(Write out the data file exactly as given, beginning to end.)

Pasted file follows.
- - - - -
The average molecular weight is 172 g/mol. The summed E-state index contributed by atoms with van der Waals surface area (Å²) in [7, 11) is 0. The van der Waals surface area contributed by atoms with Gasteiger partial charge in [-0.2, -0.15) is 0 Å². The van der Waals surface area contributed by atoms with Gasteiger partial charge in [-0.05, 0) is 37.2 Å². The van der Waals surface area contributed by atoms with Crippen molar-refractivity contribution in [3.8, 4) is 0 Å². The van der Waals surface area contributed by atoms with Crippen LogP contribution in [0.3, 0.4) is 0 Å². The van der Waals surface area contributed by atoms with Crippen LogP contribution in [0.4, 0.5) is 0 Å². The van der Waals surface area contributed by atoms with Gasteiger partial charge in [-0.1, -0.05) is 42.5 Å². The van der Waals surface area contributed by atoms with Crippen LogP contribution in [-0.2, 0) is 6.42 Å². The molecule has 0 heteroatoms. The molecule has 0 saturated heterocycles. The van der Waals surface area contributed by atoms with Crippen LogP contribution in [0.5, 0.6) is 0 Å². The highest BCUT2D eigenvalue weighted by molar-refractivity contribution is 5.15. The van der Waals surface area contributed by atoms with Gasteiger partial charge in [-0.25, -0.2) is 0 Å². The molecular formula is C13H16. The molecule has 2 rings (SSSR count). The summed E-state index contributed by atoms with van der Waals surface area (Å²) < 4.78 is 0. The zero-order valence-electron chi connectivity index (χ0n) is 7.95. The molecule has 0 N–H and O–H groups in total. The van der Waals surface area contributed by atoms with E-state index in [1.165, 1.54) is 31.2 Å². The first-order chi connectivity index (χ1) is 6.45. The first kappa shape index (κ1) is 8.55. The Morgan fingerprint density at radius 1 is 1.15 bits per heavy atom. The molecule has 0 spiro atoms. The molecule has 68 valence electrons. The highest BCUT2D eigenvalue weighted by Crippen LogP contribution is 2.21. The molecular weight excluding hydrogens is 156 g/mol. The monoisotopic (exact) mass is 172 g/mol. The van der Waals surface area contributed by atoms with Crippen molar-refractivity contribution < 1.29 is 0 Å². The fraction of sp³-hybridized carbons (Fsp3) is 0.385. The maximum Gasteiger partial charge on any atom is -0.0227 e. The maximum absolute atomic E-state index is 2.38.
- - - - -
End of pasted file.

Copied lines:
The average molecular weight is 172 g/mol. The summed E-state index contributed by atoms with van der Waals surface area (Å²) in [7, 11) is 0. The van der Waals surface area contributed by atoms with Gasteiger partial charge in [-0.2, -0.15) is 0 Å². The van der Waals surface area contributed by atoms with Gasteiger partial charge in [-0.05, 0) is 37.2 Å². The van der Waals surface area contributed by atoms with Crippen molar-refractivity contribution in [3.8, 4) is 0 Å². The van der Waals surface area contributed by atoms with Crippen LogP contribution in [0.3, 0.4) is 0 Å². The van der Waals surface area contributed by atoms with Crippen LogP contribution in [0.4, 0.5) is 0 Å². The van der Waals surface area contributed by atoms with Gasteiger partial charge in [-0.1, -0.05) is 42.5 Å². The van der Waals surface area contributed by atoms with Crippen LogP contribution in [-0.2, 0) is 6.42 Å². The molecule has 0 heteroatoms. The molecule has 0 saturated heterocycles. The van der Waals surface area contributed by atoms with Crippen LogP contribution in [0.5, 0.6) is 0 Å². The highest BCUT2D eigenvalue weighted by molar-refractivity contribution is 5.15. The van der Waals surface area contributed by atoms with Gasteiger partial charge in [-0.25, -0.2) is 0 Å². The molecular formula is C13H16. The molecule has 2 rings (SSSR count). The summed E-state index contributed by atoms with van der Waals surface area (Å²) < 4.78 is 0. The zero-order valence-electron chi connectivity index (χ0n) is 7.95. The molecule has 0 N–H and O–H groups in total. The van der Waals surface area contributed by atoms with E-state index in [1.165, 1.54) is 31.2 Å². The first-order chi connectivity index (χ1) is 6.45. The first kappa shape index (κ1) is 8.55. The Morgan fingerprint density at radius 1 is 1.15 bits per heavy atom. The molecule has 0 spiro atoms. The molecule has 68 valence electrons. The highest BCUT2D eigenvalue weighted by Crippen LogP contribution is 2.21. The molecular weight excluding hydrogens is 156 g/mol. The monoisotopic (exact) mass is 172 g/mol. The van der Waals surface area contributed by atoms with Crippen molar-refractivity contribution < 1.29 is 0 Å². The fraction of sp³-hybridized carbons (Fsp3) is 0.385. The maximum Gasteiger partial charge on any atom is -0.0227 e. The maximum absolute atomic E-state index is 2.38.